Morphology: The shape of the waveform. This can have significant variation from subject to subject and differences in the same subject due to differences in stimulus type, frequency, and intensity.

Amplitude: The strength or magnitude of the waveform. It reflects the number of neurons firing synchronously in response to the stimulus. Larger amplitudes generally indicate a healthier and more robust auditory system. The amplitude of BAERs is measured from the peak of wave V to the trough that immediately follows and is present at a latency of about 10 ms. The amplitude generally ranges between 0.1 microvolts (µV) and 1 µV. A threshold of 0.04 mV is commonly used as the minimal cutoff to determine the presence or absence of waveform V. The amplitude should correlate directly with stimulus intensity (ie, louder stimulus intensity leading to larger wave amplitudes and vice versa).[12]

Latency: The time it takes for each wave to occur after the presentation of the auditory stimulus. Latency values provide insight into the conduction speed along the auditory pathway. For example, longer latencies may indicate abnormalities in neural conduction or delays in transmitting auditory information, such as in conductive hearing loss. The latency of wave V is generally used as a marker for the robustness of the auditory response and should be approximately 7 milliseconds (ms) to 9 ms. Shifts in latency and amplitude are utilized to determine if a legitimate response is present. A louder intensity stimulus should correlate with a larger amplitude and shorter latency, while a quieter intensity stimulus should correspond to a smaller amplitude and longer latency.[13]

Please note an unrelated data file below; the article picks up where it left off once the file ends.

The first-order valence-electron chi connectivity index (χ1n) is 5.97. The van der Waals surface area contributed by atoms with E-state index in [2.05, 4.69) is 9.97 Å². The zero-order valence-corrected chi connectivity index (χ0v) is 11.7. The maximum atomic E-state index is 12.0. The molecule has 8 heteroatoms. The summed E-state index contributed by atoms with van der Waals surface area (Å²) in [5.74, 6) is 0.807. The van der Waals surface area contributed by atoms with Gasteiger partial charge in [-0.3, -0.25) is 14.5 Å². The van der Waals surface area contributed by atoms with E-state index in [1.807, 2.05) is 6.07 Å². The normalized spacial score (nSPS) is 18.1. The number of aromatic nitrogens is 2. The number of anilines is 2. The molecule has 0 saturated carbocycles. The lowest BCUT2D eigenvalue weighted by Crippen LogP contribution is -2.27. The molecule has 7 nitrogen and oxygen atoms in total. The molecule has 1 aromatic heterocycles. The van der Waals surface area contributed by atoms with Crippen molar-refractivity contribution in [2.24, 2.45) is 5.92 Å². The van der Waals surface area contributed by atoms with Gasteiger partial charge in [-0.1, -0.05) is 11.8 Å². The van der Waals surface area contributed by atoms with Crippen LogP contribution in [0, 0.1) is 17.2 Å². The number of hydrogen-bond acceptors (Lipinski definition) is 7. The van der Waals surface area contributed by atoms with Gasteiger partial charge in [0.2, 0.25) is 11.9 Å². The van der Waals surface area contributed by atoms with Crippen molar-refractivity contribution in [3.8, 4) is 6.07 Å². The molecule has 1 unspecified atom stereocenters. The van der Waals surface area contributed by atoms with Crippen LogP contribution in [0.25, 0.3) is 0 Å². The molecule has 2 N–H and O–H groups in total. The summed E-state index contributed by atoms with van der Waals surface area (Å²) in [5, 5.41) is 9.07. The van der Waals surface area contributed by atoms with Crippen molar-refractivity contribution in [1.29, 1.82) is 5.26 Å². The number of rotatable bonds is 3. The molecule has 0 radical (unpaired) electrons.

Interpeak Intervals (IPIs): The time period between successive waves. They represent the time taken for neural signals to travel between specific auditory structures. They are calculated by subtracting the latency of one peak from the latency of the preceding peak. These IPIs are crucial for understanding the timing and coordination of neural activity along the auditory pathway. The approximate IPI for waves I-II are 1.5 ms to 2.5 ms, waves III-V are 1.5 ms to 2.5 ms, and waves I-V are 3.0 ms to 4.0 ms. It should be noted that IPIs can vary depending on stimuli and subject-specific factors.[13]